But tech media outlet The Verge argues that there is no precedent for U.S. law to block any software in this way, and the White House seems unlikely to continue with such draconian online censorship.

Cliff Burns, a lawyer at Crowell and Moring, a Washington law firm, said Mr. Trump’s executive order could not prohibit people from using WeChat because the federal government could not block personal communications that did not involve financial transactions. This means that WeChat or TikTok are less likely to stop services altogether in the United States.

Given the executive order’s apparent ban on U.S. individuals and entities trading with the parent companies of both apps, the Wall Street Journal notes that this increases the likelihood that U.S. citizens will not be able to download WeChat or TikTok at Apple or the Google App Store.

The worst-case scenario is that Apple and Google may have to remove WeChat and TikTok from their global-run app stores, including the App Store in China.

Given the extent to which WeChat is hard to replace among Chinese users, the most likely blow to the strict US ban is the iPhone sales in China. “If you can’t use WeChat on it, who’s going to buy an iPhone in China?” Paul Triolo, a global technology policy expert at the Eurasia Group, a think-tank, said.

As for Tencent’s other U.S. operations, the Los Angeles Times quoted a White House official as saying late Thursday that the executive order on WeChat would only block WeChat-related transactions, not other Tencent investments, such as Tencent’s large U.S. investments in gaming and music companies. However, the text of the executive order does not exclude the possibility of restricting all Tencent’s business.

Legal sources warned that the “deals” mentioned in the executive order could also include Tencent’s servers running WeChat. U.S. companies, such as Intel, will be limited to providing Products and technologies to Tencent to support WeChat.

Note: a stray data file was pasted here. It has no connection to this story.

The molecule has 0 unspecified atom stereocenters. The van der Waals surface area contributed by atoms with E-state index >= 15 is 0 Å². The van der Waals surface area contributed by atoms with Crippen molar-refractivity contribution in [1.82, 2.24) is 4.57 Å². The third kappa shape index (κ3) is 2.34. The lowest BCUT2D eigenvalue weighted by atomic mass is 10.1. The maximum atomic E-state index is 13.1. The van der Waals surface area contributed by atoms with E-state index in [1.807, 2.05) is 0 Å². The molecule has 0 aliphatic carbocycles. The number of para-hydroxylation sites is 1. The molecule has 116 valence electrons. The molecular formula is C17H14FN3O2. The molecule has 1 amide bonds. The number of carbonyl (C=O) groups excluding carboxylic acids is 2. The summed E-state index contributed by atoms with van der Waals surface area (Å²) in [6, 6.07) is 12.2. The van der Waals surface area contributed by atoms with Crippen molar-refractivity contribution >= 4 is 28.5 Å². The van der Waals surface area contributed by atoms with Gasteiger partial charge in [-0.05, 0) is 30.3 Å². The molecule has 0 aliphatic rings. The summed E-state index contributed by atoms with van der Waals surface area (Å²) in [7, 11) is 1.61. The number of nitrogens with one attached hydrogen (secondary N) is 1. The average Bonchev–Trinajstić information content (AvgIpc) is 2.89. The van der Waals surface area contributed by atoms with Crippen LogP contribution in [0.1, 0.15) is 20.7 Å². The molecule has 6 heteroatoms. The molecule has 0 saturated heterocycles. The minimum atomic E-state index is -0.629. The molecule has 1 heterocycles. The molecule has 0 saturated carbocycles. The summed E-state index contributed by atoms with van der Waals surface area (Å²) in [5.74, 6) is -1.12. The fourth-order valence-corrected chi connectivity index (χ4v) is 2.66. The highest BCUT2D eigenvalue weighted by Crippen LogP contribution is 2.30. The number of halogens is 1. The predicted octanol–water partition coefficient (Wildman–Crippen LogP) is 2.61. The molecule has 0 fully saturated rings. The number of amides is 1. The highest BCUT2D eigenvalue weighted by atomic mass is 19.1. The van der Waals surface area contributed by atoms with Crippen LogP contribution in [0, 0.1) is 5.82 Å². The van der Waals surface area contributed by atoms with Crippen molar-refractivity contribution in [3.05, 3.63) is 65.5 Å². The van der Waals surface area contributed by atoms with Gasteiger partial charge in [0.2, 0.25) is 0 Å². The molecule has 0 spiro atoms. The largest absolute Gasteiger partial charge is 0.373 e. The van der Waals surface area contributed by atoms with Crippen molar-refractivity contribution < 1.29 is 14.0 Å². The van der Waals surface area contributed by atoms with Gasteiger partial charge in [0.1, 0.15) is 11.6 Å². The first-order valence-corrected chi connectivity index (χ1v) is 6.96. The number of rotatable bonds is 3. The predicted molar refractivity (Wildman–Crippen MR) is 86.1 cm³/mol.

Economic issues are politicized.

If the executive order poses a threat to WeChat’s use in the United States, the daily communications of Chinese students overseas, Chinese living in the United States, and Americans who do business with China will be greatly affected.

Sheena Greitens, an associate professor at the University of Texas at Austin, told the New York Times. The downside of this executive order is that it makes it more difficult to communicate directly with ordinary Chinese. “This puts this administration’s policies at odds with its stated other goal, to maintain open and friendly ties with Chinese.”

On August 5th U.S. Secretary of State Pompeo again, citing “national security”, said the Us was stepping up efforts to remove so-called “untrustworthy” Chinese applications such as TikTok and WeChat from U.S. digital networks to prevent “various Chinese applications and Chinese telecommunications companies from accessing sensitive information about U.S. citizens and businesses”, known as the “Clean 5G Network Program.”

Josephine Wolff, an assistant professor of cyber security policy at Tufts University, writes that for years the U.S. government has championed the idea of an open and global Internet that gives users around the world access to the same content and services, and technology companies operating around the world. If the U.S. government now believes that secure data and networks can only come from within its borders, it means that the U.S. is already fundamentally unconvinced of the Internet.

“This is a terrible mistake for countries where the technology industry is heavily dependent on doing business around the world,” the article reads. “From a security point of view, this is also a mistake.”

Reuters also quoted industry experts as saying the executive order made it possible for U.S. companies in China to accidentally lie down. Because Nike, KFC, Starbucks and Amazon U.S. brands all use WeChat’s embedded mini-programs to facilitate transactions and engage Chinese consumers.

Chinese Foreign Ministry spokesman Wang Wenbin stressed on August 7 that the U.S. side will not hesitate to harm the rights and interests of the vast number of U.S. users and companies, put a self-interest above market principles and international rules, wanton political manipulation and political repression, in exchange for its own moral decline, damage to the national image and the international trust deficit, and ultimately will be self-defeating. “We urge the U.S. to listen carefully to the rational voiceof the U.S. and the international community, correct the wrong approach and refrain from politicizing economic issues.”